the engineer who thought this one up was definitely thinking
outside the box.
Now you can use a stock blade like the great 80
tooth blade on the Bosch saw or four different premium blades
that also work very well. When the dust settles you can pick
blades by name or by cost but all of these blades I would use.
The Freud really did a fantastic job for having the number of
teeth it had. The DeWalt blade is from a new series of high
quality blades from the company that builds tools for professional
builders. The new Porter-Cable blade was the least noisy and
fastest smooth cutting blade in the test. This blade should
be standard on the Delta saw. Finally the Bosch blade was the
best standard blade on any of the saws in this test. It was
also on the top sliding saw in the test. The Bosch may have
the highest price but after you add all of the things that come
standard on the Bosch to all of the other saws they end up being
A LASER SYSTEM FOR ANY MITER SAW
Avenger Products is the maker of great Dados and
many fine saw blades among other things. Their new Laser attachment
can be used on any of these saws as an after-market add on.
Installing this add on is even easier than changing saw blades.
I recommend that you place one of these great devices on all
of your saws that can use it. It simplifies cutting over curved
surfaces and compound miters. It will keep your scrap pile much
smaller and give your ego a boost at the same time. You can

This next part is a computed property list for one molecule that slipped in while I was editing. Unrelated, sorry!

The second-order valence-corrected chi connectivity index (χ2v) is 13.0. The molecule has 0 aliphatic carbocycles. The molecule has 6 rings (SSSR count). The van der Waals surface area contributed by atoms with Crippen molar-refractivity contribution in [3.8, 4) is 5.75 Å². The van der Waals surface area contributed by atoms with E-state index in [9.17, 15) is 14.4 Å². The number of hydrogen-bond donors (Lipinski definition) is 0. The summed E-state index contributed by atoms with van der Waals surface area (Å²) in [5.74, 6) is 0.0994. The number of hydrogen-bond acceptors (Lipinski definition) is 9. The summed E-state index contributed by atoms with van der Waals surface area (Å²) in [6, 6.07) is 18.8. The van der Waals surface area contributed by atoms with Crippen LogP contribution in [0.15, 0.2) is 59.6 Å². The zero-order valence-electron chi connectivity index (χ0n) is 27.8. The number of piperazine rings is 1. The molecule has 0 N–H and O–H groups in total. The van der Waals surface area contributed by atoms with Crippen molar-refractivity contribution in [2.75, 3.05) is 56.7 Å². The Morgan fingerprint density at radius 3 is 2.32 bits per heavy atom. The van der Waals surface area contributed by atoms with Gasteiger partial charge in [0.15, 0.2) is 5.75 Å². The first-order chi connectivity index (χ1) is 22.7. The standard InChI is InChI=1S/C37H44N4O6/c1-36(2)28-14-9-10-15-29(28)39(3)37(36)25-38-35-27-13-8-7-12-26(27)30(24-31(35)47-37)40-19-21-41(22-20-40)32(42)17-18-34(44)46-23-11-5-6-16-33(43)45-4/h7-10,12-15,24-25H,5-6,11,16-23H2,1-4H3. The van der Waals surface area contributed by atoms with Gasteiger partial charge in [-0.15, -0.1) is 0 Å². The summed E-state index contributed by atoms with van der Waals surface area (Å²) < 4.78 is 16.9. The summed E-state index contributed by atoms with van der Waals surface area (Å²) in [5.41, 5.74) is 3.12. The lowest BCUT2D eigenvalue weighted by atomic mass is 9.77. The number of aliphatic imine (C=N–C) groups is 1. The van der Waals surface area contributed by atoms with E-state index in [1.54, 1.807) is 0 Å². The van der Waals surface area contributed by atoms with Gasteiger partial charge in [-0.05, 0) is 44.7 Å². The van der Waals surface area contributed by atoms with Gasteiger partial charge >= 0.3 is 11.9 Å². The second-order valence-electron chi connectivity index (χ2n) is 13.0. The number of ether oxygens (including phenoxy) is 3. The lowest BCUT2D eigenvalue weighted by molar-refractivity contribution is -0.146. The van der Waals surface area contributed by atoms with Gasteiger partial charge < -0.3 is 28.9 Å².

see this mark even in bright sunlight and there is a reason
saw companies are adding this feature to their new saws all
Don’t worry about battery life because the
laser only operates when the blade spins and replacing the batteries
is a five-minute job. This is also on my “Must Have”
list of items you should always have ready to use. Retro fitting
this device on older models is a way to bring them into this
century. Here is the web page:
On this page it says that this laser will not
fit the Bosch saw, but I maintain that it does because I am
using it on that saw now. Get one of these devices and you’ll
never be sorry you did. You will find they also fit the DeWalt
DW 708 Miter Saw. These Laser sites are available at Hartville
Tools. Their site is at,
Update! I just received a new model of the laser
from Avenger and this one is perfect. It can be plainly seen
in bright sunlight. The laser kerf beam is perfect for outdoor
work that I for one do a lot in the summer time. It is item